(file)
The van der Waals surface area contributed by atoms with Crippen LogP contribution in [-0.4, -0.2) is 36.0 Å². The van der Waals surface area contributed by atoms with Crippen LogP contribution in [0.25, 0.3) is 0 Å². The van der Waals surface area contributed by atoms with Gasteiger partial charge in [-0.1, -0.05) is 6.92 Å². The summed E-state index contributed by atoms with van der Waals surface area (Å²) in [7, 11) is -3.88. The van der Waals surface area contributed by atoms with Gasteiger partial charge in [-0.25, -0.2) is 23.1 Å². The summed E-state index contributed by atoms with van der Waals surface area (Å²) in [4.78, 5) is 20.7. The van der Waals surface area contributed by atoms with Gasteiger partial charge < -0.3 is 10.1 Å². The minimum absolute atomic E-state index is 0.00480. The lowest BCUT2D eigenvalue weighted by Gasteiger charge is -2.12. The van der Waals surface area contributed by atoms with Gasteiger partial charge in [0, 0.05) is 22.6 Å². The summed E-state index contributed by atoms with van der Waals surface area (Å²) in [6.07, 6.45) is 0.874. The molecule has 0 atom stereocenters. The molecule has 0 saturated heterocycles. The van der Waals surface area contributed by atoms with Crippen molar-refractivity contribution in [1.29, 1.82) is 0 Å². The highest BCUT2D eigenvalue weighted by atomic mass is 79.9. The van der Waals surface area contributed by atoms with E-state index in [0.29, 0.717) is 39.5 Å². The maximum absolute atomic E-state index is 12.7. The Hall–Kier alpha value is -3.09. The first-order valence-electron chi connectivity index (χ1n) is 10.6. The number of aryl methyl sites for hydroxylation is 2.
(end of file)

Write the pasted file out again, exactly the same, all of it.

The van der Waals surface area contributed by atoms with Crippen LogP contribution in [-0.4, -0.2) is 36.0 Å². The van der Waals surface area contributed by atoms with Crippen LogP contribution in [0.25, 0.3) is 0 Å². The van der Waals surface area contributed by atoms with Gasteiger partial charge in [-0.1, -0.05) is 6.92 Å². The summed E-state index contributed by atoms with van der Waals surface area (Å²) in [7, 11) is -3.88. The van der Waals surface area contributed by atoms with Gasteiger partial charge in [-0.25, -0.2) is 23.1 Å². The summed E-state index contributed by atoms with van der Waals surface area (Å²) in [4.78, 5) is 20.7. The van der Waals surface area contributed by atoms with Gasteiger partial charge < -0.3 is 10.1 Å². The minimum absolute atomic E-state index is 0.00480. The lowest BCUT2D eigenvalue weighted by Gasteiger charge is -2.12. The van der Waals surface area contributed by atoms with Gasteiger partial charge in [0, 0.05) is 22.6 Å². The summed E-state index contributed by atoms with van der Waals surface area (Å²) in [6.07, 6.45) is 0.874. The molecule has 0 atom stereocenters. The molecule has 0 saturated heterocycles. The van der Waals surface area contributed by atoms with Crippen molar-refractivity contribution in [1.29, 1.82) is 0 Å². The highest BCUT2D eigenvalue weighted by atomic mass is 79.9. The van der Waals surface area contributed by atoms with E-state index in [0.29, 0.717) is 39.5 Å². The maximum absolute atomic E-state index is 12.7. The Hall–Kier alpha value is -3.09. The first-order valence-electron chi connectivity index (χ1n) is 10.6. The number of aryl methyl sites for hydroxylation is 2.